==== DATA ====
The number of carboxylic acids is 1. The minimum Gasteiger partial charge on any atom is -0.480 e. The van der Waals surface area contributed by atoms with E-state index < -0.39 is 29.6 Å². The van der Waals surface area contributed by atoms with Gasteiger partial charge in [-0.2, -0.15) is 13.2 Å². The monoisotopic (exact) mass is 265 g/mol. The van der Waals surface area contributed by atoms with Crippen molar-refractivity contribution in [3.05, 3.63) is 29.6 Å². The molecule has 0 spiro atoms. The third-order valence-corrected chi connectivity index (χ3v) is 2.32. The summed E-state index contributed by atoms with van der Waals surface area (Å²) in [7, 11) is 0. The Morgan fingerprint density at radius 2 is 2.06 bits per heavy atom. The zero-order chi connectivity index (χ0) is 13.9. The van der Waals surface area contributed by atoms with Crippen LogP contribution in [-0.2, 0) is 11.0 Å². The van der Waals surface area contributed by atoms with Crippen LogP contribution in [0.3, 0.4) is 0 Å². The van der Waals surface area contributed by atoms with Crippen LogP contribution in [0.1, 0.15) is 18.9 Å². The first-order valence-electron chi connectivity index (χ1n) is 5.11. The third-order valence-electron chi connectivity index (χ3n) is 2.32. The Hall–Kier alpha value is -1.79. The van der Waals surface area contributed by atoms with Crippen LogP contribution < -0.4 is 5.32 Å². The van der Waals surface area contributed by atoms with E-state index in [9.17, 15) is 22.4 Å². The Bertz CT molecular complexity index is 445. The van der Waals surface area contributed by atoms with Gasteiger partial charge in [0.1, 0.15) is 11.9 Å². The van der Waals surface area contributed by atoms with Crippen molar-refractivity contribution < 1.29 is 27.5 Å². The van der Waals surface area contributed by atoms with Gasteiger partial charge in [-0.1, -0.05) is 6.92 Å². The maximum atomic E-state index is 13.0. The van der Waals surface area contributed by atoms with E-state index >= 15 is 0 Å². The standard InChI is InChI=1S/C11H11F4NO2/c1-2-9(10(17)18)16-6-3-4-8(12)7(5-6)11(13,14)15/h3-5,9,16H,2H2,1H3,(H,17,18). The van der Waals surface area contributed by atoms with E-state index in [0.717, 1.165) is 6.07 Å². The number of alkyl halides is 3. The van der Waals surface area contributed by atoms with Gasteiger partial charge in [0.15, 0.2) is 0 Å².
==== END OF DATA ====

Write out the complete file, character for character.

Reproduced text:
The number of carboxylic acids is 1. The minimum Gasteiger partial charge on any atom is -0.480 e. The van der Waals surface area contributed by atoms with E-state index < -0.39 is 29.6 Å². The van der Waals surface area contributed by atoms with Gasteiger partial charge in [-0.2, -0.15) is 13.2 Å². The monoisotopic (exact) mass is 265 g/mol. The van der Waals surface area contributed by atoms with Crippen molar-refractivity contribution in [3.05, 3.63) is 29.6 Å². The molecule has 0 spiro atoms. The third-order valence-corrected chi connectivity index (χ3v) is 2.32. The summed E-state index contributed by atoms with van der Waals surface area (Å²) in [7, 11) is 0. The Morgan fingerprint density at radius 2 is 2.06 bits per heavy atom. The zero-order chi connectivity index (χ0) is 13.9. The van der Waals surface area contributed by atoms with Crippen LogP contribution in [-0.2, 0) is 11.0 Å². The van der Waals surface area contributed by atoms with Crippen LogP contribution in [0.3, 0.4) is 0 Å². The van der Waals surface area contributed by atoms with Crippen LogP contribution in [0.1, 0.15) is 18.9 Å². The first-order valence-electron chi connectivity index (χ1n) is 5.11. The third-order valence-electron chi connectivity index (χ3n) is 2.32. The Hall–Kier alpha value is -1.79. The van der Waals surface area contributed by atoms with Crippen LogP contribution < -0.4 is 5.32 Å². The van der Waals surface area contributed by atoms with E-state index in [9.17, 15) is 22.4 Å². The Bertz CT molecular complexity index is 445. The van der Waals surface area contributed by atoms with Gasteiger partial charge in [0.1, 0.15) is 11.9 Å². The van der Waals surface area contributed by atoms with Crippen molar-refractivity contribution < 1.29 is 27.5 Å². The van der Waals surface area contributed by atoms with Gasteiger partial charge in [-0.1, -0.05) is 6.92 Å². The maximum atomic E-state index is 13.0. The van der Waals surface area contributed by atoms with E-state index >= 15 is 0 Å². The standard InChI is InChI=1S/C11H11F4NO2/c1-2-9(10(17)18)16-6-3-4-8(12)7(5-6)11(13,14)15/h3-5,9,16H,2H2,1H3,(H,17,18). The van der Waals surface area contributed by atoms with E-state index in [0.717, 1.165) is 6.07 Å². The number of alkyl halides is 3. The van der Waals surface area contributed by atoms with Gasteiger partial charge in [0.15, 0.2) is 0 Å².